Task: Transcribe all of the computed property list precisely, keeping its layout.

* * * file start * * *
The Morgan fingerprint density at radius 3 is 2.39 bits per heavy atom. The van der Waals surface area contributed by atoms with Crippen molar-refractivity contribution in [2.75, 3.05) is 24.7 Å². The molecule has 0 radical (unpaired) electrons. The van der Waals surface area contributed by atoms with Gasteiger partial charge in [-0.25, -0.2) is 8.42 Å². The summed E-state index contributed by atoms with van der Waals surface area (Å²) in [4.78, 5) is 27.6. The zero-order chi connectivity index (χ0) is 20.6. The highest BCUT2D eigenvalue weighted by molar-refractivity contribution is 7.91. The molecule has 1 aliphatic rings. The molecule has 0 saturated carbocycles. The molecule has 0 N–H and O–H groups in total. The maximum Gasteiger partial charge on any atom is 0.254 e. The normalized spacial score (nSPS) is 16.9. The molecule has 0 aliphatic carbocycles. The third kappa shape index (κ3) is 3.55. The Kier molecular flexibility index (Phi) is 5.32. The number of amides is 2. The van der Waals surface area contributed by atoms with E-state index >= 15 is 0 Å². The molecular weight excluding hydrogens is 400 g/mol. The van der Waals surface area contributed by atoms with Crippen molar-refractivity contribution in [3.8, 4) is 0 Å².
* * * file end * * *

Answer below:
The Morgan fingerprint density at radius 3 is 2.39 bits per heavy atom. The van der Waals surface area contributed by atoms with Crippen molar-refractivity contribution in [2.75, 3.05) is 24.7 Å². The molecule has 0 radical (unpaired) electrons. The van der Waals surface area contributed by atoms with Gasteiger partial charge in [-0.25, -0.2) is 8.42 Å². The summed E-state index contributed by atoms with van der Waals surface area (Å²) in [4.78, 5) is 27.6. The zero-order chi connectivity index (χ0) is 20.6. The highest BCUT2D eigenvalue weighted by molar-refractivity contribution is 7.91. The molecule has 1 aliphatic rings. The molecule has 0 saturated carbocycles. The molecule has 0 N–H and O–H groups in total. The maximum Gasteiger partial charge on any atom is 0.254 e. The normalized spacial score (nSPS) is 16.9. The molecule has 0 aliphatic carbocycles. The third kappa shape index (κ3) is 3.55. The Kier molecular flexibility index (Phi) is 5.32. The number of amides is 2. The van der Waals surface area contributed by atoms with E-state index >= 15 is 0 Å². The molecular weight excluding hydrogens is 400 g/mol. The van der Waals surface area contributed by atoms with Crippen molar-refractivity contribution in [3.8, 4) is 0 Å².